Journal of Gerontological Nursing

NEWS 

High Court Rules on Life-Sustaining Treatment

Abstract

In a decision with wide-ranging implications, the Supreme Court upheld the lower court's decision in Cruzan ? Director of Missouri Department of Health, et al. The case addressed the withdrawal of life-sustaining treatment from terminally id patients; the court upheld Missouri's standard that states have the right to prevent family members or other appropriate surrogates from taking permanently unconscious patients off life-support systems unless there is "clear and convincing evidence" that the patients want the treatment ended.

The American Nurse's Association (ANA) and The American Association of Nurse Attorneys, which filed friend of the court briefs, disagreed with the court's ruling. Their contention was that society has long recognized the patient's right to refuse medical treatment; therefore, family members should be allowed to exercise that right for patients who cannot express their wishes themselves.

In other Congressional action, the ANA has endorsed the "Self-Determination Act." This bill would require hospitals to inform patients of their rights under state law as to their possible treatments in the event they can no longer make those kinds of decisions.

For more information, contact Donna Richardson, American Nurse's Association, Washington Office, 1101 14th Street, NW, Suite 200, Washington, DC 20005; 800-766-9094 or 202-7891800.…

In a decision with wide-ranging implications, the Supreme Court upheld the lower court's decision in Cruzan ? Director of Missouri Department of Health, et al. The case addressed the withdrawal of life-sustaining treatment from terminally id patients; the court upheld Missouri's standard that states have the right to prevent family members or other appropriate surrogates from taking permanently unconscious patients off life-support systems unless there is "clear and convincing evidence" that the patients want the treatment ended.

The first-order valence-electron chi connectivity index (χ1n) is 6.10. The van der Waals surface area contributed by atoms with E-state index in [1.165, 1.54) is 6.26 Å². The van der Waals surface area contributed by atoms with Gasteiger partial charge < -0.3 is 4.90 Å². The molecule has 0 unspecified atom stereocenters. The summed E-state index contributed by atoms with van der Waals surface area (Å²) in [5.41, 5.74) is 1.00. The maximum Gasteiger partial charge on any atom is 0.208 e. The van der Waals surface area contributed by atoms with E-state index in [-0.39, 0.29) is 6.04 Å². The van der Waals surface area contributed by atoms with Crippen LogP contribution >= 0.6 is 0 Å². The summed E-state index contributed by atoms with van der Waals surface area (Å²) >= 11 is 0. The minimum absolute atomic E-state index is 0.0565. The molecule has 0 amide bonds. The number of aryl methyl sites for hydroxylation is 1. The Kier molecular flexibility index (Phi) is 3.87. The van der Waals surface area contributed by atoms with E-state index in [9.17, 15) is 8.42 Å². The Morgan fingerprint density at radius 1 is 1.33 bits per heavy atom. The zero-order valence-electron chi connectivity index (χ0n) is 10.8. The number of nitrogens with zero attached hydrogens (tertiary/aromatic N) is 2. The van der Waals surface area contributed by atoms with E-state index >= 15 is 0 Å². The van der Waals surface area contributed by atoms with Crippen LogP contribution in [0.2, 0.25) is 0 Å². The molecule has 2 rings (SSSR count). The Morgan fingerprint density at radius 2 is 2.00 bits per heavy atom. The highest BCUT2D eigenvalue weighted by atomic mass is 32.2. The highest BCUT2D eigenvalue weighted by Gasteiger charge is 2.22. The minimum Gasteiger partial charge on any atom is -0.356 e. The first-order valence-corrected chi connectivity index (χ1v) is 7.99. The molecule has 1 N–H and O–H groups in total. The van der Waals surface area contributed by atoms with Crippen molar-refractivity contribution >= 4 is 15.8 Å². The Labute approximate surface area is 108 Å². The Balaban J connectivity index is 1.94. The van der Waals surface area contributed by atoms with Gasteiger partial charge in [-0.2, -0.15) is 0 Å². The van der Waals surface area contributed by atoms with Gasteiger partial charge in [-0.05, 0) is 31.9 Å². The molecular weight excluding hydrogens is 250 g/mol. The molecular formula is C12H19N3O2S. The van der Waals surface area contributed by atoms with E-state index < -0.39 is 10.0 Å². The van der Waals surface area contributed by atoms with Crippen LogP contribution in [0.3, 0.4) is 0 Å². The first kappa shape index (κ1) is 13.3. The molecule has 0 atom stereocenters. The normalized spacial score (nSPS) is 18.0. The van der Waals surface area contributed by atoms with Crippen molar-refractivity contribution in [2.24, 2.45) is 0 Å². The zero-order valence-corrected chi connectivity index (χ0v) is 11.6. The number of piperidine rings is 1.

The American Nurse's Association (ANA) and The American Association of Nurse Attorneys, which filed friend of the court briefs, disagreed with the court's ruling. Their contention was that society has long recognized the patient's right to refuse medical treatment; therefore, family members should be allowed to exercise that right for patients who cannot express their wishes themselves.

In other Congressional action, the ANA has endorsed the "Self-Determination Act." This bill would require hospitals to inform patients of their rights under state law as to their possible treatments in the event they can no longer make those kinds of decisions.

For more information, contact Donna Richardson, American Nurse's Association, Washington Office, 1101 14th Street, NW, Suite 200, Washington, DC 20005; 800-766-9094 or 202-7891800.

10.3928/0098-9134-19901001-20

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